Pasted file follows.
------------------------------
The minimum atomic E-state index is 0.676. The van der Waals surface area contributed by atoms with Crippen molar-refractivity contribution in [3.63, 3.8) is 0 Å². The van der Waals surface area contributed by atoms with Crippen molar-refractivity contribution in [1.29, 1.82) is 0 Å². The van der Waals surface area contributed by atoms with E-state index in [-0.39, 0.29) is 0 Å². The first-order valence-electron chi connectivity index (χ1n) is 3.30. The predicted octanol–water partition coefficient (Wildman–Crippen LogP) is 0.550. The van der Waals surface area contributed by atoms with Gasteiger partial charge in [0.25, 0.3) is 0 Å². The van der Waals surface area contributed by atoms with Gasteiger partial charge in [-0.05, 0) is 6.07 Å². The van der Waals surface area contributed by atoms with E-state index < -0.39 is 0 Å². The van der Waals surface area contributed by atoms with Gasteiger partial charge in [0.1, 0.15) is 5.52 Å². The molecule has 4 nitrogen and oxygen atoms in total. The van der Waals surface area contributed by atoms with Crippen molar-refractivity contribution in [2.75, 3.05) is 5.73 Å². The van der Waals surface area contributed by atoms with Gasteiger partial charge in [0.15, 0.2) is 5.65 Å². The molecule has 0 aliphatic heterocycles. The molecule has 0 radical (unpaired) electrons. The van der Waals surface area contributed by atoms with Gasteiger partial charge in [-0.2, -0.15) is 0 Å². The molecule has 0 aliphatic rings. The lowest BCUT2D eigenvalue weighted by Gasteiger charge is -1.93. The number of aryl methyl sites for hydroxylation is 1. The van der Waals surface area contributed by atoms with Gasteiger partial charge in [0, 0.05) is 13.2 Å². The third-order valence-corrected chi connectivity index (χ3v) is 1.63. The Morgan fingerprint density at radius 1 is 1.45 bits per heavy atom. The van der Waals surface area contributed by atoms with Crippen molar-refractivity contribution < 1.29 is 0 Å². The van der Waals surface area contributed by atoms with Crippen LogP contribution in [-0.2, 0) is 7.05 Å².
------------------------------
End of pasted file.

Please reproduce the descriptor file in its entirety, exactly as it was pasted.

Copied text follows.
The minimum atomic E-state index is 0.676. The van der Waals surface area contributed by atoms with Crippen molar-refractivity contribution in [3.63, 3.8) is 0 Å². The van der Waals surface area contributed by atoms with Crippen molar-refractivity contribution in [1.29, 1.82) is 0 Å². The van der Waals surface area contributed by atoms with E-state index in [-0.39, 0.29) is 0 Å². The first-order valence-electron chi connectivity index (χ1n) is 3.30. The predicted octanol–water partition coefficient (Wildman–Crippen LogP) is 0.550. The van der Waals surface area contributed by atoms with Gasteiger partial charge in [0.25, 0.3) is 0 Å². The van der Waals surface area contributed by atoms with Gasteiger partial charge in [-0.05, 0) is 6.07 Å². The van der Waals surface area contributed by atoms with E-state index < -0.39 is 0 Å². The van der Waals surface area contributed by atoms with Gasteiger partial charge in [0.1, 0.15) is 5.52 Å². The molecule has 4 nitrogen and oxygen atoms in total. The van der Waals surface area contributed by atoms with Crippen molar-refractivity contribution in [2.75, 3.05) is 5.73 Å². The van der Waals surface area contributed by atoms with Gasteiger partial charge in [0.15, 0.2) is 5.65 Å². The molecule has 0 aliphatic heterocycles. The molecule has 0 radical (unpaired) electrons. The van der Waals surface area contributed by atoms with Gasteiger partial charge in [-0.2, -0.15) is 0 Å². The molecule has 0 aliphatic rings. The lowest BCUT2D eigenvalue weighted by Gasteiger charge is -1.93. The number of aryl methyl sites for hydroxylation is 1. The van der Waals surface area contributed by atoms with Gasteiger partial charge in [0, 0.05) is 13.2 Å². The third-order valence-corrected chi connectivity index (χ3v) is 1.63. The Morgan fingerprint density at radius 1 is 1.45 bits per heavy atom. The van der Waals surface area contributed by atoms with Crippen molar-refractivity contribution < 1.29 is 0 Å². The van der Waals surface area contributed by atoms with Crippen LogP contribution in [-0.2, 0) is 7.05 Å².